By Matiya Hill
Welcome to this week’s edition of Brown Girl, Green Money! Thank you for joining us again this week and of course thank you all for your continuous support. Today I want to talk about bankruptcy. That topic isn’t a favorite for many people but it’s always a great subject to understand. Bankruptcy is a legal status of a person or entity that cannot repay the debts it owes to creditors. In today’s society bankruptcy is a normal part of the world. This post will discuss the different types of bankruptcies and give general information on the topic.
Many people favor chapter 7 bankruptcy because it’s quick, and does not require you to commit a repayment plan. To qualify for relief under chapter 7 the debtor may be a partnership, corporation, individual or business entity. Also your gross income of six months must be less than the median income of your state. The main purpose of bankruptcy is to discharge certain debts to give individuals debtors a chance to start over, financially. Within the chapter 7 bankruptcy all debts cannot be discharged and those debts include: income taxes, income and spousal support, and the dreaded student loan debt. Shout out to Sallie Mae – just kidding! Ok, where was I? Oh yes, before filing a chapter 7 bankruptcy, you may want to ask yourself: Do I own much property? Are my debts dischargeable? Is my income low enough to file for a Chapter 7 bankruptcy?
Chapter 11 and Chapter 13:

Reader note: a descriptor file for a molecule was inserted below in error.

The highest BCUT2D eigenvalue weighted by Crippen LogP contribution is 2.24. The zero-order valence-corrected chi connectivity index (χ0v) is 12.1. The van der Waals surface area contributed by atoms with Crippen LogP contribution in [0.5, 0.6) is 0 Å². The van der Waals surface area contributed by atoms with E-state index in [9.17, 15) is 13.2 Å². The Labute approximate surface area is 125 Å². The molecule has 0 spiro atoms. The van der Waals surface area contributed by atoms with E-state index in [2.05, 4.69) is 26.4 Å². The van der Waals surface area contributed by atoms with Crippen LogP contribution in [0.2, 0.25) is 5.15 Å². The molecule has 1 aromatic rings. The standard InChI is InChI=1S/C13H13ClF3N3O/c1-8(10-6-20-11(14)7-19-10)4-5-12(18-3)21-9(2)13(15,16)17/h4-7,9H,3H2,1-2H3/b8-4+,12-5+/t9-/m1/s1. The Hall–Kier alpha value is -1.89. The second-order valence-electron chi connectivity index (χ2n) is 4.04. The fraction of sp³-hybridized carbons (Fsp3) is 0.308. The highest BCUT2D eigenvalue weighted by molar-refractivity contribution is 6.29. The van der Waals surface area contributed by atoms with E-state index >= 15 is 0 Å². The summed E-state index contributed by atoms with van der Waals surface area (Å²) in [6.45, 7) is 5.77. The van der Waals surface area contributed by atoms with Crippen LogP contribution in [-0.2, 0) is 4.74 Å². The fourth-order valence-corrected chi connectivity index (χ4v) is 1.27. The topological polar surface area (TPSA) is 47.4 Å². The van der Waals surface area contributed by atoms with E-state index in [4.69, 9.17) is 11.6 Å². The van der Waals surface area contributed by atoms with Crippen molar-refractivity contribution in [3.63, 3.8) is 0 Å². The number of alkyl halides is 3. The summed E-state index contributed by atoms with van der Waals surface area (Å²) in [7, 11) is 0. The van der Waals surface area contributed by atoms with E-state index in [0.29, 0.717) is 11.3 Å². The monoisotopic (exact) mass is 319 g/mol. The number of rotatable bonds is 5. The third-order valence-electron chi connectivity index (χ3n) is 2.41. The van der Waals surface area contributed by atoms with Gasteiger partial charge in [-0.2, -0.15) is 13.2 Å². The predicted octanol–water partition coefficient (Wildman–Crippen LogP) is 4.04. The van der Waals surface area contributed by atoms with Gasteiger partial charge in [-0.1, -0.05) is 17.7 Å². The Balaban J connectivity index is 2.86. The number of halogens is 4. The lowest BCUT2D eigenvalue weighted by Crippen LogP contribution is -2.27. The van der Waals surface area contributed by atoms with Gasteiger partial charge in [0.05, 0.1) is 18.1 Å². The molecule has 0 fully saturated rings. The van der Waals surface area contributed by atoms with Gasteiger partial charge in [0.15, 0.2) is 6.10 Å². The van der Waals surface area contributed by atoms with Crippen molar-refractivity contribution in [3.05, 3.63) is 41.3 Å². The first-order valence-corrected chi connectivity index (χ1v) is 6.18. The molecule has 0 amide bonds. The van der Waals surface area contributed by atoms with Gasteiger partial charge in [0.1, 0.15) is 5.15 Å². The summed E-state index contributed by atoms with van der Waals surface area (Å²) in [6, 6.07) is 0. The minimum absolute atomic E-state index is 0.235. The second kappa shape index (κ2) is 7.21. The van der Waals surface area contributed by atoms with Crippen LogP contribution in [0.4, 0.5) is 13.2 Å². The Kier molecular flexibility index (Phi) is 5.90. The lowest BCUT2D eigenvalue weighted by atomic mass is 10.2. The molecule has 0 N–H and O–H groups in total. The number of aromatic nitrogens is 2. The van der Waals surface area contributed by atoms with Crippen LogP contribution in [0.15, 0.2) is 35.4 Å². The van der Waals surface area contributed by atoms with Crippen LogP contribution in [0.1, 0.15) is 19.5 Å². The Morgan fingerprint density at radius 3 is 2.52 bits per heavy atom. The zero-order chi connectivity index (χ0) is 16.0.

Chapter 11 is somewhat different from Chapter 7 bankruptcy. Chapter 11 begins when the party files a petition with the courts where the debtor has a residence. Also, Chapter 11 is usually used to reorganize a business/corporation. This process gives corporations an opportunity to offer profitability plans after bankruptcy, which postpones the payment to creditors. So yes, that means corporations have the chance to propose a plan for profitability after filing Chapter 11 bankruptcy, which may include: finding new sources of revenue and decreasing current costs. Last but not least is Chapter 13, also known as a wage earners plan. Chapter 13 enables individuals with an average income the opportunity to offer a plan to pay back all debt over a 3 to 5 year timespan. An individual is eligible to file for Chapter 13 if the unsecured debts are less than $383,175. Like Chapter 11, Chapter 13 begins when the party files a petition with the courts where the debtor has a residence. The party must also file a certificate of credit counseling and a copy of all debt repayment plans developed through credit counseling. Filing bankruptcy can be tedious task, and hopefully this post has shedded some light on the topic! Before filing for bankruptcy please research, research, and research a little more to find the best option and/resources for you.
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